In the process of constructing the image, we had to understand each element that contributed to making it seem as if Abigail was at home reading John’s letter.  In doing that we were able to respond to our own two questions each history project raises:  What is the character of the subject? How to understand and present in a pivotal moment?

Abigail Adams wearing white bonnet and white and red dress, holding a folded piece of paper and looking out a window

Our first commissioned historical murals were for the Joslin Clinic in Boston in the early 90’s.  These include seven murals of important doctors and moments which constitute its foundation and now hang permanently in its lower lobby.  Following this, MGH commissioned us to paint Ether Day, 1846, depicting the first public demonstration of the effectiveness of ether in surgery.  Hanging permanently in the historic landmark of the Ether Dome in MGH’s Bulfinch Building, people from all over the world regularly make their pilgrimage to where ether and surgery were publicly combined, changing medicine forever.  Subsequently Rhode Island Hospital (RIH) commissioned two large murals depicting Nursing Care in 1867 and 2003 for its main lobby.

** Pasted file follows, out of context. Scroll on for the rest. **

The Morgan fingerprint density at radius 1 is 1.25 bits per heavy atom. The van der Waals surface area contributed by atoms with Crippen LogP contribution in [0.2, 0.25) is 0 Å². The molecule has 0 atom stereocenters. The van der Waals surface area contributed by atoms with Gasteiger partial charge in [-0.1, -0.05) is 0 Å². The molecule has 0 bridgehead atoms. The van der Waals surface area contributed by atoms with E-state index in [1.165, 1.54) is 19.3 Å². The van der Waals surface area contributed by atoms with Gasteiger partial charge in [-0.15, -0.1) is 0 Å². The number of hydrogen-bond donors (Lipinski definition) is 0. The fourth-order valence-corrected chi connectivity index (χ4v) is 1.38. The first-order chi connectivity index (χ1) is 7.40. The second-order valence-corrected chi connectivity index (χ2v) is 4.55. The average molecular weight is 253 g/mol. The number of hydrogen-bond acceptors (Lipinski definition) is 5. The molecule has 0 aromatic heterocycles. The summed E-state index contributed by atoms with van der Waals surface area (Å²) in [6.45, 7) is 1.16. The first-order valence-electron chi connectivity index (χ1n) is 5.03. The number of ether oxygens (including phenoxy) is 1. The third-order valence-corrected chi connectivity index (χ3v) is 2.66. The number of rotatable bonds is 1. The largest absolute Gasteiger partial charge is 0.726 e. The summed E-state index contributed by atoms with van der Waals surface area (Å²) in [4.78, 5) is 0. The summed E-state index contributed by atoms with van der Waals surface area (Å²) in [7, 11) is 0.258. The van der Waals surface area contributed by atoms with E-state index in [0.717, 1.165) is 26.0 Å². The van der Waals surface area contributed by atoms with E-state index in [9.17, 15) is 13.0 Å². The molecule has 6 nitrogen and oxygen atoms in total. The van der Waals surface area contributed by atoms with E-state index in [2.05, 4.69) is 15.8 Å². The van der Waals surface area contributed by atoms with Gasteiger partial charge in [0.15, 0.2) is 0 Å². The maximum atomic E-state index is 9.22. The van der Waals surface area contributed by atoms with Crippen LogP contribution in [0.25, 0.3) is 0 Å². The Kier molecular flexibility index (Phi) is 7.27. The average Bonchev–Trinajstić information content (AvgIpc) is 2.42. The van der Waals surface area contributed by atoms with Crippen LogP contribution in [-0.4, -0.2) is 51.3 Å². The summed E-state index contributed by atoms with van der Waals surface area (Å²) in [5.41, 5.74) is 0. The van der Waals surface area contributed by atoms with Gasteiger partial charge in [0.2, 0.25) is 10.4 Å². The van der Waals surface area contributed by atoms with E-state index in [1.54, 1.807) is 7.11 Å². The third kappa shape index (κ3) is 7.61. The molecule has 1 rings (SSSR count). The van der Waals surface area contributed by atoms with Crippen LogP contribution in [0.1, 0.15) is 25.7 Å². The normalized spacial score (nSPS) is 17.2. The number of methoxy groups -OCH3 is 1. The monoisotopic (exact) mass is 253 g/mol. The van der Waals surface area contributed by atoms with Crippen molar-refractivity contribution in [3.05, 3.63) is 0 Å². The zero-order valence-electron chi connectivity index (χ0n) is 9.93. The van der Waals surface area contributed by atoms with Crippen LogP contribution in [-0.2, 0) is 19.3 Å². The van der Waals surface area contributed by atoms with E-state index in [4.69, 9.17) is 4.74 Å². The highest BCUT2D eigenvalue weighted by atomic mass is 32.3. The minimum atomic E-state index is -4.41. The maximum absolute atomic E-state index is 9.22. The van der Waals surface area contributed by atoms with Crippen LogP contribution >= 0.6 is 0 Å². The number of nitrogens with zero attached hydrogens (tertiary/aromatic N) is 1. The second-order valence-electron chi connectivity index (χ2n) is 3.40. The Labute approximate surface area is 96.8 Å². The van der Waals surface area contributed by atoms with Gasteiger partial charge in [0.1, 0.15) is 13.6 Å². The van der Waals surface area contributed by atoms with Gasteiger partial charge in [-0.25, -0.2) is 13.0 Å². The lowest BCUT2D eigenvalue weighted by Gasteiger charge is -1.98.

Several army men standing around the body of a deceased man at Bunker Hill

Most recently, we completed two privately funded murals of The First Casualty of Bunker Hill, and Sam Whittemore Stands Down the British Regulars depicting the everyday citizen creating two prominent moments of US history.  We hope they will eventually hang in Boston near the Freedom Trail and become part of the story telling of Boston’s contributing role in the beginnings of the American Revolution.

Landscapes and Figure Work